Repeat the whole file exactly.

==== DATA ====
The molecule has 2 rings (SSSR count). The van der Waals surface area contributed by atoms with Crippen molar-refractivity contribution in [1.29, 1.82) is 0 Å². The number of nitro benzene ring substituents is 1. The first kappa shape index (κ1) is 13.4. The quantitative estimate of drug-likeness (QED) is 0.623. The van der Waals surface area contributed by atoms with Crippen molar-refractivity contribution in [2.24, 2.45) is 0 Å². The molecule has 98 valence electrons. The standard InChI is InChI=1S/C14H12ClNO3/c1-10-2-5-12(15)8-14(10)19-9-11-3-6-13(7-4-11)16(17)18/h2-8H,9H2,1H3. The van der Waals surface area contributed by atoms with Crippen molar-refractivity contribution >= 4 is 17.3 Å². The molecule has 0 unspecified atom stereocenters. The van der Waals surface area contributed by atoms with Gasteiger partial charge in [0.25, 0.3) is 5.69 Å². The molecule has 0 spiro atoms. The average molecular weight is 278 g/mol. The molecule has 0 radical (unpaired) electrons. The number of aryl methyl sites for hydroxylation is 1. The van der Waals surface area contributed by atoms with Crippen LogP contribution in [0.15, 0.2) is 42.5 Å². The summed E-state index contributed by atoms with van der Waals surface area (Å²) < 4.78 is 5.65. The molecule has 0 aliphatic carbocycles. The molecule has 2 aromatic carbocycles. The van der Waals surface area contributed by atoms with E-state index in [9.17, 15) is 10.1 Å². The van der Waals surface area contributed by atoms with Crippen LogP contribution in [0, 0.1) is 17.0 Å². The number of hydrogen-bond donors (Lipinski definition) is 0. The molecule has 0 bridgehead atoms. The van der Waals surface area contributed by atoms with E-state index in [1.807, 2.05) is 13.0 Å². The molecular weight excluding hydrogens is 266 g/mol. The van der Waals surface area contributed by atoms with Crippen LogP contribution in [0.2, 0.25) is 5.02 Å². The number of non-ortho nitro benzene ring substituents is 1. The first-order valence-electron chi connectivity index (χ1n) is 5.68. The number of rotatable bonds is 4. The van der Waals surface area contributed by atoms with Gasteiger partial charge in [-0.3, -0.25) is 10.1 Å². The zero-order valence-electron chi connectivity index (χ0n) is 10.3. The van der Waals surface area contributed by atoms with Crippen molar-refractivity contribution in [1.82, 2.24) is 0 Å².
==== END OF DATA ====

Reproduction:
The molecule has 2 rings (SSSR count). The van der Waals surface area contributed by atoms with Crippen molar-refractivity contribution in [1.29, 1.82) is 0 Å². The number of nitro benzene ring substituents is 1. The first kappa shape index (κ1) is 13.4. The quantitative estimate of drug-likeness (QED) is 0.623. The van der Waals surface area contributed by atoms with Crippen molar-refractivity contribution in [2.24, 2.45) is 0 Å². The molecule has 98 valence electrons. The standard InChI is InChI=1S/C14H12ClNO3/c1-10-2-5-12(15)8-14(10)19-9-11-3-6-13(7-4-11)16(17)18/h2-8H,9H2,1H3. The van der Waals surface area contributed by atoms with Crippen molar-refractivity contribution >= 4 is 17.3 Å². The molecule has 0 unspecified atom stereocenters. The van der Waals surface area contributed by atoms with Gasteiger partial charge in [0.25, 0.3) is 5.69 Å². The molecule has 0 spiro atoms. The average molecular weight is 278 g/mol. The molecule has 0 radical (unpaired) electrons. The number of aryl methyl sites for hydroxylation is 1. The van der Waals surface area contributed by atoms with Crippen LogP contribution in [0.15, 0.2) is 42.5 Å². The summed E-state index contributed by atoms with van der Waals surface area (Å²) < 4.78 is 5.65. The molecule has 0 aliphatic carbocycles. The molecule has 2 aromatic carbocycles. The van der Waals surface area contributed by atoms with E-state index in [9.17, 15) is 10.1 Å². The van der Waals surface area contributed by atoms with Crippen LogP contribution in [0, 0.1) is 17.0 Å². The number of hydrogen-bond donors (Lipinski definition) is 0. The molecule has 0 bridgehead atoms. The van der Waals surface area contributed by atoms with E-state index in [1.807, 2.05) is 13.0 Å². The molecular weight excluding hydrogens is 266 g/mol. The van der Waals surface area contributed by atoms with Crippen LogP contribution in [0.2, 0.25) is 5.02 Å². The number of non-ortho nitro benzene ring substituents is 1. The first-order valence-electron chi connectivity index (χ1n) is 5.68. The number of rotatable bonds is 4. The van der Waals surface area contributed by atoms with Gasteiger partial charge in [-0.3, -0.25) is 10.1 Å². The zero-order valence-electron chi connectivity index (χ0n) is 10.3. The van der Waals surface area contributed by atoms with Crippen molar-refractivity contribution in [1.82, 2.24) is 0 Å².